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Growing the good life

Farm Bureau member Mary Meyer shows off her array of award-winning desserts available at the Peppercorn Pantry in Aplington. The family's tea room and gift shop are also receiving rave reviews.
Farm Bureau member Mary Meyer shows off her array of award-winning desserts available at the Peppercorn Pantry in Aplington. The family's tea room and gift shop are also receiving rave reviews.

Mary Meyer is at home at Peppercorn Pantry in Aplington. She’s doing what she always wanted to do — grow food and feed it to people.

Peppercorn Pantry, with its fashionable eatery and gift shop, is her current enterprise, along with a new cookbook, “Where Friends Gather,” due to hit book stores soon.

“It’s a mix of recipes my mother, mother-in-law and grandmothers used on the farm combined with proven recipes from the restaurant,” says Meyer. There are also photos of farm and family life through the generations.

Recipes include Peppercorn Pantry’s award-winning Wisconsin cheese soup, its angel coconut torte listed in the Des Moines Register’s 100 Things to Eat in Iowa Before You Die, and its trademark raspberry parfait pie. The pie is made, of course, from Meyer’s own raspberries.

Her home-grown spinach is in the quiche, her tomatoes in the salad, and her apples in the pie.

The Peppercorn's daily menu features four quiches, soup, chicken salad, an entree and 10 desserts. Open from 9 a.m. to 5 p.m. Tuesday to Saturday, the day starts with brunch, moves on to lunch and ends with afternoon dessert and coffee. Meyer’s gardens and the local farmers market supply many of the ingredients, like the kale for the Tuscan potato soup.

Meyer supplies the dream.

“I always knew I would marry a farmer, raise a family and have a huge garden,” says Meyer. “My grandmother lived on a typical picturesque farmstead, with neat, red buildings and a large white house (built by Meyer’s great-grandparents).” And a large garden.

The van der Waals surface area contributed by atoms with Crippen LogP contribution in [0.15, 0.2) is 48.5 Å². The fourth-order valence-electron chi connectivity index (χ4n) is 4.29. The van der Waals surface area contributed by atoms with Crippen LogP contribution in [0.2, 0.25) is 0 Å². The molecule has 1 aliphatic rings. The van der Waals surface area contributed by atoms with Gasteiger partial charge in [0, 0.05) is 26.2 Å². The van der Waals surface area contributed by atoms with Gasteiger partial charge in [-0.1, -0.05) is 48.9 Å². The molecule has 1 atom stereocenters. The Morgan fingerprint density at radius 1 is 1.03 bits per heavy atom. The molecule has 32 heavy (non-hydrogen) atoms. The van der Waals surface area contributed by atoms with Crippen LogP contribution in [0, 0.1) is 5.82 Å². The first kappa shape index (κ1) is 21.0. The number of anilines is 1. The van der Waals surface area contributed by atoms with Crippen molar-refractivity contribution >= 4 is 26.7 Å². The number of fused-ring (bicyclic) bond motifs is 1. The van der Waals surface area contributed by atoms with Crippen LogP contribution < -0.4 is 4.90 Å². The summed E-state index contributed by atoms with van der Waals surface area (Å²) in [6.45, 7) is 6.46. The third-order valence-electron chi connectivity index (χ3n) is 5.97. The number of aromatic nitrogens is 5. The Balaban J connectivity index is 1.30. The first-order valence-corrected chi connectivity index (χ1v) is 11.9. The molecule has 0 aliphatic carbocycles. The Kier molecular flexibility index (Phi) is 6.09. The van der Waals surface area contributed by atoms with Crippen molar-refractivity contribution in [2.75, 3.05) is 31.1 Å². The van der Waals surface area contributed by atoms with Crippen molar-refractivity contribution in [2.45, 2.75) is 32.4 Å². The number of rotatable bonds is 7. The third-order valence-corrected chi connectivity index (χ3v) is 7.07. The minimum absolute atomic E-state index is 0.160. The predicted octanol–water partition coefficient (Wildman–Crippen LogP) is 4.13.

Meyer spent precious time there, learning about feeding the animals and de-heading flowers. “I always knew I would grow up to have a life like hers.”

She found that young farmer in Russ Meyer. High school sweethearts, they married and moved to the farmhouse his grandparents built. They had three children and settled into farm life.

She encouraged the kids to raise sweet corn for sale to neighbors for spending money. She and the kids set up tables at local community celebrations to sell produce.

While the family tended to the corn, beans and cattle, she took a job at the local tearoom, working there off and on for 10 years under two different owners.

Finally, 11 years ago, the opportunity to purchase the business and the two late 19th century buildings presented itself, and Meyer jumped onboard. “I had always wanted to own it,” says Meyer.

She changed the interior decor from Victorian to a Tuscan feel to appeal to a more diverse crowd and added new items to the gift shop and her signature dishes to the menu.

One of her gardens adds aesthetic appeal to the outdoor seating area, as well as herbs and some vegetables. Another small garden is on her farm. A larger one is located at her son’s farm. After earning a college degree in chemical engineering, he returned to the farm three years ago, where he is raising his two daughters, the seventh generation on the “home place.” Another son lives at home, and a daughter and three more grandchildren live in Pella.

The gift shop features cards, jewelry and kitchen gadgets as well as Iowa-made products like lotions, soaps, dips and salsas. Peppercorn has its own line of signature dressings and sauces, and you can have the coffee of your choice fresh-ground.

In addition to regular hours, Peppercorn Pantry is a popular site for receptions, reunions and other private parties. “They know they’ll get good, fresh food here,” says Meyer. Peppercorn Pantry was the Butler County choice for Travel Iowa’s "99 Counties, 99 Re­­st­­aurants."

A map near the register shows guests coming from all parts of the world — from Australia, Yemen and all parts of Europe. Meyer says their most common remark is: “What is this doing in such a small town?” Aplington’s population is 974.

Farm life and Peppercorn Pantry fit well together, and the business also provides an opportunity for Meyer’s son Caleb. Living at home with developmental disabilities, Caleb loves farming and working cattle, but he also has an entrepreneurial spirit and a big heart. Selling cinnamon rolls from a sidewalk stand in front of Peppercorn Pantry, he raises funds for his pet causes. Last year, he raised $3,400 for Feed My Starving Children.

Providing fresh, homemade food to her friends, neighbors and curious travelers is a dream come true for Mary Meyer. It’s a life worthy of her grandmother’s pride.



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